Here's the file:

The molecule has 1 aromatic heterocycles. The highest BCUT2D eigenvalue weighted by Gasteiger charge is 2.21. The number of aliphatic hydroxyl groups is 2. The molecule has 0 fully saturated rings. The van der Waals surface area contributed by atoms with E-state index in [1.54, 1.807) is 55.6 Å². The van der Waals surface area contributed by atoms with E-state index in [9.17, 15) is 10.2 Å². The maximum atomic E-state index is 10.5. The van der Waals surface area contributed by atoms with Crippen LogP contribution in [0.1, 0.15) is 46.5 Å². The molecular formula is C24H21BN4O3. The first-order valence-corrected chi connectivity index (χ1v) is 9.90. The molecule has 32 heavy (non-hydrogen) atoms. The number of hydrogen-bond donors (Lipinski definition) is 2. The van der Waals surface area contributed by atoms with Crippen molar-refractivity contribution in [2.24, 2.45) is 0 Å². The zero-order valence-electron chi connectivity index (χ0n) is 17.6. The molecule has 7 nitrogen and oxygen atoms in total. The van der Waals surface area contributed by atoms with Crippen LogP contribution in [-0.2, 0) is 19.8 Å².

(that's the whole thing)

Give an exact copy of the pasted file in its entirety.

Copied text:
The molecule has 1 aromatic heterocycles. The highest BCUT2D eigenvalue weighted by Gasteiger charge is 2.21. The number of aliphatic hydroxyl groups is 2. The molecule has 0 fully saturated rings. The van der Waals surface area contributed by atoms with E-state index in [1.54, 1.807) is 55.6 Å². The van der Waals surface area contributed by atoms with E-state index in [9.17, 15) is 10.2 Å². The maximum atomic E-state index is 10.5. The van der Waals surface area contributed by atoms with Crippen LogP contribution in [0.1, 0.15) is 46.5 Å². The molecular formula is C24H21BN4O3. The first-order valence-corrected chi connectivity index (χ1v) is 9.90. The molecule has 32 heavy (non-hydrogen) atoms. The number of hydrogen-bond donors (Lipinski definition) is 2. The van der Waals surface area contributed by atoms with Crippen molar-refractivity contribution in [2.24, 2.45) is 0 Å². The zero-order valence-electron chi connectivity index (χ0n) is 17.6. The molecule has 7 nitrogen and oxygen atoms in total. The van der Waals surface area contributed by atoms with Crippen LogP contribution in [-0.2, 0) is 19.8 Å².